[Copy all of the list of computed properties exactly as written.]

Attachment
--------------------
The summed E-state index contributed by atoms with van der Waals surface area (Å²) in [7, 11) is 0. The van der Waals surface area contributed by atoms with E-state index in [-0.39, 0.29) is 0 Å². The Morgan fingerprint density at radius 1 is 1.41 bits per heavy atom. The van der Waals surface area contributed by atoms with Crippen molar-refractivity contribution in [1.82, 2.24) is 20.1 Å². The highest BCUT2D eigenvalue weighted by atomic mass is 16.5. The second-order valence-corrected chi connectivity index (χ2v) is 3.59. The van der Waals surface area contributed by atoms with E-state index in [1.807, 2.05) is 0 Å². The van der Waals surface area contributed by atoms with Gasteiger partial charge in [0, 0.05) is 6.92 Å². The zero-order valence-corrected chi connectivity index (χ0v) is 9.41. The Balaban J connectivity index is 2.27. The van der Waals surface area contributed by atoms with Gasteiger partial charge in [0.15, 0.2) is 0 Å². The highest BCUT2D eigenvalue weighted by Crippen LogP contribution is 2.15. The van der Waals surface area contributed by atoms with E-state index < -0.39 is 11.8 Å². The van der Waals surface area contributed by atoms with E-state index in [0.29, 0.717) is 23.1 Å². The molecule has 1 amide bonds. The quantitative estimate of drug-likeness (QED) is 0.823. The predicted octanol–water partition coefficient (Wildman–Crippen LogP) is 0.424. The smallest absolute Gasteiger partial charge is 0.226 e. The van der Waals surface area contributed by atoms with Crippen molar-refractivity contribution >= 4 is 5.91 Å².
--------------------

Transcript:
The summed E-state index contributed by atoms with van der Waals surface area (Å²) in [7, 11) is 0. The van der Waals surface area contributed by atoms with E-state index in [-0.39, 0.29) is 0 Å². The Morgan fingerprint density at radius 1 is 1.41 bits per heavy atom. The van der Waals surface area contributed by atoms with Crippen molar-refractivity contribution in [1.82, 2.24) is 20.1 Å². The highest BCUT2D eigenvalue weighted by atomic mass is 16.5. The second-order valence-corrected chi connectivity index (χ2v) is 3.59. The van der Waals surface area contributed by atoms with E-state index in [1.807, 2.05) is 0 Å². The van der Waals surface area contributed by atoms with Gasteiger partial charge in [0, 0.05) is 6.92 Å². The zero-order valence-corrected chi connectivity index (χ0v) is 9.41. The Balaban J connectivity index is 2.27. The van der Waals surface area contributed by atoms with Gasteiger partial charge in [0.15, 0.2) is 0 Å². The highest BCUT2D eigenvalue weighted by Crippen LogP contribution is 2.15. The van der Waals surface area contributed by atoms with E-state index < -0.39 is 11.8 Å². The van der Waals surface area contributed by atoms with E-state index in [0.29, 0.717) is 23.1 Å². The molecule has 1 amide bonds. The quantitative estimate of drug-likeness (QED) is 0.823. The predicted octanol–water partition coefficient (Wildman–Crippen LogP) is 0.424. The smallest absolute Gasteiger partial charge is 0.226 e. The van der Waals surface area contributed by atoms with Crippen molar-refractivity contribution >= 4 is 5.91 Å².